Next, it was through the Sally-port and into the main exhibits. I saw all of the memorabilia, and information about many of the inmates. One girl shot her brother because he objected to her dancing at local saloons. Another guy was locked in the “Dark Room” for 120 days. He never caused any problem after that. There were prisoners of all descriptions and all backgrounds including Navajos, Apaches, Mexicans, Anglos, and even Mormans who were arrested for practicing their religious beliefs. What’s wrong with having multiple wives? With all of the guys being killed in gun battles, someone has to marry the leftover damsels in distress, right?

The prison was next to the historic railroad bridge. This railroad is super busy with trains crossing every few minutes. That railroad line historically was the only year-round line of transportation coast to coast. The reason for the Gadsden purchase was to have a reliable route of transportation from East to West in the depth of Winter! Additionally, Yuma is the winter lettuce capital of America supplying 95% of Americas lettuce during winter months! I never new that before my visit!

Next, I visited the cells. They were just brick and concrete buildings with iron ribbons grating the large domed doors. It had an open-aired design so that people wouldn’t suffocate during the summer. How did these hombres survive in 120 heat in the summer? Were they offered enough water? I would dehydrate really fast under those conditions. They had sewer rats running around the filth in those days. What I saw was the “cleaned up” version of that prison. Later on, the cells were used to house hobos during the depression. It was conveniently close to the railroad which is why it was popular. Please note that this prison was only used to house inmates for a few decades in the 1800’s, and after that was a homeless shelter, and then a museum!

My last stop in the cells was to the dark cell. A 20 foot corridor led to a very dark room. In the old days the door was shut, so no light got in. What a horrible punishment! If you have ever been to a cave before and turned the lights out, it is like that!

Last, I watched a video about the history of the prison. After that, it was taco time. I had some very nice Barbacoa and Carnitas with freshly made thick tortilla chips and salsa. Yum. Yuma is a great place for good Mexican food, and don’t miss the Chinese buffet at Lin’s if you like great Mongolian BBQ, ribs, dumplings and other Chinese fare!

Do not disburb means do not disturb

Do not disturb means do not disturb!

Have you ever gone to a hotel, put the do not disturb sign up, and got disturbed anyway? It seems that maids either can’t read, won’t read, or don’t read! Do not disturb means do not disturb! It is not rocket science to understand this sign!

I am a regular guest at various Comfort Inn & Suites and Best Western branches. It seems that each hotel is individually managed, and these managers regularly compromise the integrity of the branding of the mother company. Every time you are rude or stupid towards a customer, the mother company loses credibility. Comfort Inn used to be my favorite brand, but now I realize that their management system is very laisez-faire. The branches can do what they like for the most and there is no consistency in their behavior. Basically, they will disturb you if they feel like it!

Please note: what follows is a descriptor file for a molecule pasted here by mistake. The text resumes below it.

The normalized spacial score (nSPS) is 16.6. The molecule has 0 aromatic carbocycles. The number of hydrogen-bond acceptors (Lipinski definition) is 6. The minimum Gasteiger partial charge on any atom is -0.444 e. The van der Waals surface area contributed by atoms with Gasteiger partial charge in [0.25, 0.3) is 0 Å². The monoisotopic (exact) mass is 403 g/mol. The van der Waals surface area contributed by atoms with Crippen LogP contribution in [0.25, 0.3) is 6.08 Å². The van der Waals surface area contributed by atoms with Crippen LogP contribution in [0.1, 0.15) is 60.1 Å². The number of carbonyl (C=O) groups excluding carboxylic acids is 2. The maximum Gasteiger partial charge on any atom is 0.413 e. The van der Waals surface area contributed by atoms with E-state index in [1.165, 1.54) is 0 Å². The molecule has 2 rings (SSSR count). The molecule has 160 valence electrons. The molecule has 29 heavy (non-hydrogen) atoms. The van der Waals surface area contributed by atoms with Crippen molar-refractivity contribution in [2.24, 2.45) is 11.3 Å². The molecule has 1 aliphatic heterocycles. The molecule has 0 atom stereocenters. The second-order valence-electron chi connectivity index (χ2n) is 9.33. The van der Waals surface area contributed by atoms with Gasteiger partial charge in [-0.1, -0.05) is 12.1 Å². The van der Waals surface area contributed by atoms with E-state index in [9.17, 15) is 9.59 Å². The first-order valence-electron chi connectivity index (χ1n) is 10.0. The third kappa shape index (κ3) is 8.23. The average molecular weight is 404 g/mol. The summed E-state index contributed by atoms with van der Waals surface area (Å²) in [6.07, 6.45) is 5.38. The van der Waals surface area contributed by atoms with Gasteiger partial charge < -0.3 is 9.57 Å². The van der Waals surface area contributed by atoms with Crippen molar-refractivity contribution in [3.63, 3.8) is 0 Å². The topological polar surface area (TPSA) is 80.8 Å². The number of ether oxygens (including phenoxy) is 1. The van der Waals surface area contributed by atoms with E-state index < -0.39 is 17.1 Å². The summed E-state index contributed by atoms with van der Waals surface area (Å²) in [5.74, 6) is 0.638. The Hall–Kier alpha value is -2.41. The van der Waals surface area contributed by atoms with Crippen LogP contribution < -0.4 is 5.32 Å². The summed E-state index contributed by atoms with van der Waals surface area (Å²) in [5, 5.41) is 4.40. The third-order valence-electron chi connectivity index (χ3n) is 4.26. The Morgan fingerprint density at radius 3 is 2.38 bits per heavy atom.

There are different types of hotel guests. There are early birds who complain that there is no breakfast available at 5am. Then, there are the normal types who check out between 7am and 9:30am. Then, there are weirdos like me who like to meditate after breakfast, and perhaps check out at 11:30am or noon.

If a maid sees a do not disturb sign and think you are checked out, or should be checked out, do they bother to check? No, they disregard the sign. What is the point of having such a sign if you don’t abide by it?

Additionally, some hotels have confusing double sided signs. If you put it on with the do not disturb sign pointing outwards, but the time it goes around the door handle it reads “please make up my room immediately.”

It seems that maids function more as invaders than service providers. They don’t care about your comfort or peace of mind. They want to get into the room that you paid for and tear it apart as fast as possible whether you like it or not. God forbid you go to breakfast without putting the sign up — your room will be torn to shreds by the time you get back. There doesn’t seem to be any respect at economy hotels.

If economy hotels were smarted (they would be luxury hotels, but putting that point aside) they would ask the customer when they plan on checking out the next day. They would ask if and when they would like maid service. Instead of protecting yourself from unwanted rapping on your door from invaders, they could function as people who work on your behalf, instead of in spite of you!

The worst is when the maid makes that ticking sign with a plastic card on your door. You ask her to come back in an hour. Then, the phone rings with a pestulent front desk lady harrassing you.

Then, you ask her for more time. Then, in 20 more minutes while you are naked in the shower, the maid returns and attempts to enter your room without your consent. Some hotel chains have no respect for their guests!

If you feel the need to disturb someone, hand the situation over to a competent manager and let them deal with it. Offering a little hospitality and leeway go a long way in hotel branding!

Thanks for reading my article and once again — do not disturb!